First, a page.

This article pertains MOSTLY to koi and pond fish. But most of the recommendations hold for goldfish and tropicals as well. How To Buy Healthy Fish And Avoid Sick Ones
First, you should look for active, interested fish. The water in the holding tank should be rolling around and the water’s surface should be active. This is optimal for gas exchange and results in healthier livestock. The fish should be cruising below the water’s surface and chasing each other around. Don’t buy fish which are lethargically hovering in the water.
The fish should have a torpedo shaped body and by all means the fish should be “fat-looking”. Maybe you don’t know what “fat-looking” means. This means the abdomen or midsection should be as wide as the head. There should be a smooth contour from the head through the gills and into the body. If the belly of the fish is “pinched” you should not buy the fish. Lame excuses like: “They have been fasted and haven’t resumed eating yet” may be offered as an explanation. The smarter move should be to ask that the retailer should give you a call when the fish are eating again, and ready for sale.
The fish should eat when fed. If they don’t eat, don’t buy them. If the retailer offers the lame excuse that they were just fed, plan a return trip later to see if their appetite has returned. In case you didn’t know, healthy Koi in good water will always eat until they look a little bit like a fat ol’ tadpole.
Any disease or disorder you might note with one fish will also be carried by all the others in the group.
Look at the fish you want to buy for signs of “too much” slime occurring in patches on the body, or damage to the fins which would cause them to look like they were eaten away. Of great importance is also to notice the fishes’ nose, which should NOT have a red mark on it. It commonly occurs in retail tanks that the fish will “snub” their noses on the sides of the tanks. Unless you want a “project” with the strong potential for failure you should not buy infected fish such as those described in this paragraph. Again, you can tell the retailer in good faith that you are interested in a particular fish but you won’t assume the liability until the fish is “whole” again. I mean really, if the fish “is just fine” as so many retailers are quick to assure you, what’s the problem with waiting a few days for it’s lesions to disappear before closing the sale?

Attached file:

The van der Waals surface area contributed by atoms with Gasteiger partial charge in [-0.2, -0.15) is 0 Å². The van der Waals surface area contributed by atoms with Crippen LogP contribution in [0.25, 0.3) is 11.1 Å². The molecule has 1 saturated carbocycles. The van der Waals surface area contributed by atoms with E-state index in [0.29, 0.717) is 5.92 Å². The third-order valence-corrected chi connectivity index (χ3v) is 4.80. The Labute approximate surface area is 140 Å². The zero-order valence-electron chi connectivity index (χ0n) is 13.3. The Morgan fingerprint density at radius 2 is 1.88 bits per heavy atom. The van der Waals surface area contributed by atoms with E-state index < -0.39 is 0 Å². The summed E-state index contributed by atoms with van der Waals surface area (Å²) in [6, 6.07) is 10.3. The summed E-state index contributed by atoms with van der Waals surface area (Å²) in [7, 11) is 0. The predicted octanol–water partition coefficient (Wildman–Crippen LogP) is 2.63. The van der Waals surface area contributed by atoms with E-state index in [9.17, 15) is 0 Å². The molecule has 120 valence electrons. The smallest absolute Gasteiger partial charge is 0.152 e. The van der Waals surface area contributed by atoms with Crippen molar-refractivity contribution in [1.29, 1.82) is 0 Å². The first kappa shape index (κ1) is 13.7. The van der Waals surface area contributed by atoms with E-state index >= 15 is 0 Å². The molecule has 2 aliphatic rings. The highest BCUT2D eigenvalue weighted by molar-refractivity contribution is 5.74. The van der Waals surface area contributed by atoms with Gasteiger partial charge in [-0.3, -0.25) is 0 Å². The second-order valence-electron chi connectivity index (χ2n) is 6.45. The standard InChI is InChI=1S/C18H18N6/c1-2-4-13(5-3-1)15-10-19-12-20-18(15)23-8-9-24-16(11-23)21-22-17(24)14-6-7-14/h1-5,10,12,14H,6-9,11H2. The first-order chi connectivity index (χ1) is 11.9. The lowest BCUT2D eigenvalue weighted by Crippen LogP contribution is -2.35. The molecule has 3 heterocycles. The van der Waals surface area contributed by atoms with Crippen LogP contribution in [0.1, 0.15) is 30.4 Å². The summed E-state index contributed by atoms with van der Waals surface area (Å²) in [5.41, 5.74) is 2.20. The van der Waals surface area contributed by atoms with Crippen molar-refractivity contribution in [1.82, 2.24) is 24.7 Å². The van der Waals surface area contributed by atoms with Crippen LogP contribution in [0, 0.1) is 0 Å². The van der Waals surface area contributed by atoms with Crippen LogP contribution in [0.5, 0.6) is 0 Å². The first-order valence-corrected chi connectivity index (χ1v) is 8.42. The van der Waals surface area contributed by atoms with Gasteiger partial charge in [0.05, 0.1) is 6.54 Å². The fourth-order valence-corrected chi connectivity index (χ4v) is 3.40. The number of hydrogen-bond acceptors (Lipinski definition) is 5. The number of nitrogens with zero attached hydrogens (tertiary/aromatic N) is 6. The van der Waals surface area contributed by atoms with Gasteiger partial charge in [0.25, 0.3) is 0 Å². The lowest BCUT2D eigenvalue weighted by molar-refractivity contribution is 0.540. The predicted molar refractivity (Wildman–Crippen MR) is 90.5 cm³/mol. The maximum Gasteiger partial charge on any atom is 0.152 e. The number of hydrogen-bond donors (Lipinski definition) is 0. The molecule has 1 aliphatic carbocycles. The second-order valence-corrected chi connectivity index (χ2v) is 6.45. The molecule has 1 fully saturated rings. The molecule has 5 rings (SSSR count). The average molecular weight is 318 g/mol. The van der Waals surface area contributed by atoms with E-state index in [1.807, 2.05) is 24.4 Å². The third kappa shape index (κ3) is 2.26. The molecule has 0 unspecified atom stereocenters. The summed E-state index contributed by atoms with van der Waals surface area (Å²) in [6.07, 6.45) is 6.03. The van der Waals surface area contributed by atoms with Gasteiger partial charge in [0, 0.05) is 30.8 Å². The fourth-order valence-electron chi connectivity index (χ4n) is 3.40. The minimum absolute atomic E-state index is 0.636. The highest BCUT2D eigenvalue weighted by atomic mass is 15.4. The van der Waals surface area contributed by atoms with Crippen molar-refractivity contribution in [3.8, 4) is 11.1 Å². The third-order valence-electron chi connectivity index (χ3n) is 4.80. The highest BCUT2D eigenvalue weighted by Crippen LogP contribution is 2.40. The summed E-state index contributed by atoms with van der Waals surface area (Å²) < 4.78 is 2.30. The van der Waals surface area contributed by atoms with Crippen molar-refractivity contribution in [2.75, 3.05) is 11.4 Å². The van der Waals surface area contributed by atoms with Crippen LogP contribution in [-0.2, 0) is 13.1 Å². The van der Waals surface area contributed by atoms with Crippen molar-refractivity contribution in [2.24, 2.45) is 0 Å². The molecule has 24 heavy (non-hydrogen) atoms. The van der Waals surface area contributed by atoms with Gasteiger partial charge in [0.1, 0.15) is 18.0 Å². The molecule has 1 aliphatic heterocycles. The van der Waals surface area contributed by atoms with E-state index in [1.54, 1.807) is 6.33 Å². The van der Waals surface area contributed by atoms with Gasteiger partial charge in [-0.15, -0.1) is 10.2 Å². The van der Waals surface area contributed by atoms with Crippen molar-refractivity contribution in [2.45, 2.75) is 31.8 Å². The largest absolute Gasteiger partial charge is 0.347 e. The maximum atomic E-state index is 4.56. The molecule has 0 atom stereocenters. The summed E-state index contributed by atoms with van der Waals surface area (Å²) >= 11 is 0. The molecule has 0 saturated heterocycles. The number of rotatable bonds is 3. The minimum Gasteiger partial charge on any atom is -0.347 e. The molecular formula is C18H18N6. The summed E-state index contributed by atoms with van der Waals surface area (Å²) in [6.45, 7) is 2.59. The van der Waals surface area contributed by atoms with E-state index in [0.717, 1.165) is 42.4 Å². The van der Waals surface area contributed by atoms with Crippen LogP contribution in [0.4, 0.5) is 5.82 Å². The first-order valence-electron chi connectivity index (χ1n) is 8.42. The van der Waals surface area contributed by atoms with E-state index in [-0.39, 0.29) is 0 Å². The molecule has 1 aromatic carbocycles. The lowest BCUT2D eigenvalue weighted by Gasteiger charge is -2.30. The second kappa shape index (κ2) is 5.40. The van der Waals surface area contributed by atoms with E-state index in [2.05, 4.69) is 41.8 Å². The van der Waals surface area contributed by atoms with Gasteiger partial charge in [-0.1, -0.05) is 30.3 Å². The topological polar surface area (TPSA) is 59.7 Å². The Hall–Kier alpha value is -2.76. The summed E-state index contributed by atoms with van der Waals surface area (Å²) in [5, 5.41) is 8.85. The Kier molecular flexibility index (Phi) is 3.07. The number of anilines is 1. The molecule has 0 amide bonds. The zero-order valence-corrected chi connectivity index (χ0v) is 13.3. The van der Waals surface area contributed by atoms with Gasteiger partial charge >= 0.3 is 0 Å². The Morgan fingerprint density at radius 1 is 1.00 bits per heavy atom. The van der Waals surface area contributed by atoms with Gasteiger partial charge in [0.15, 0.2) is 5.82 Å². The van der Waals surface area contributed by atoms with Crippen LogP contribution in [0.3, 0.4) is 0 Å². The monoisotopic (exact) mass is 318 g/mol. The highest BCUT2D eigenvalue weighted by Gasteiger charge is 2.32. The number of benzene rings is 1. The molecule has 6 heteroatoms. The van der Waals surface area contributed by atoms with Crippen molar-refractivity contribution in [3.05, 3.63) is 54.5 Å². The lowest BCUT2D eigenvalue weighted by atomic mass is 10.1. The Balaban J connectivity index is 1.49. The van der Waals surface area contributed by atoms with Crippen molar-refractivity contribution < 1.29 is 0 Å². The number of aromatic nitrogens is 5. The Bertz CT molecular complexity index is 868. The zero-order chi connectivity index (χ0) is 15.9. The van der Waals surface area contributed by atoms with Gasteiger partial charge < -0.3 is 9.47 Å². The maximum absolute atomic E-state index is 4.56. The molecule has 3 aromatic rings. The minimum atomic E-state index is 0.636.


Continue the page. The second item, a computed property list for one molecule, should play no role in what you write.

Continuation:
Any disease or disorder you might note with one fish will also be carried by all the others in the group. I made this mistake all the time when I was a kid. I’d see some gorgeous fish and fall completely in love with it. But there’d be this other fish in the tank with it that had a rotten mouth or a torn fin. So I’d rationalize that the fish I wanted to buy is “fine” and had no symptom. The problem is that the same pathogens, conditions and most importantly; the circumstances that caused the illness in the affected fish had also influenced the future health of the other more desirable fish in the system.
Finally, you should look for prospective new fish which have taut, erect fins. The dorsal fin (it’s the fin that sticks up out of the fishes’ back) should be tightly raised. The tail should be fully spread, not clamped down. Please don’t buy a fish which has clamped fins. These fish are incubators of parasitic and bacterial diseases.
*swimming actively more than 90% of the time.
*no wounds or sores on the fish or it’s mates.
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Dr Erik Johnson is a Marietta, Georgia Veterinarian with a practice in small animal medicine. He graduated from University of Georgia with his Doctorate in 1991. Dr Johnson is the author of several texts on Koi and Pond Fish Health and Disease as well as numerous articles on dog and cat health topics.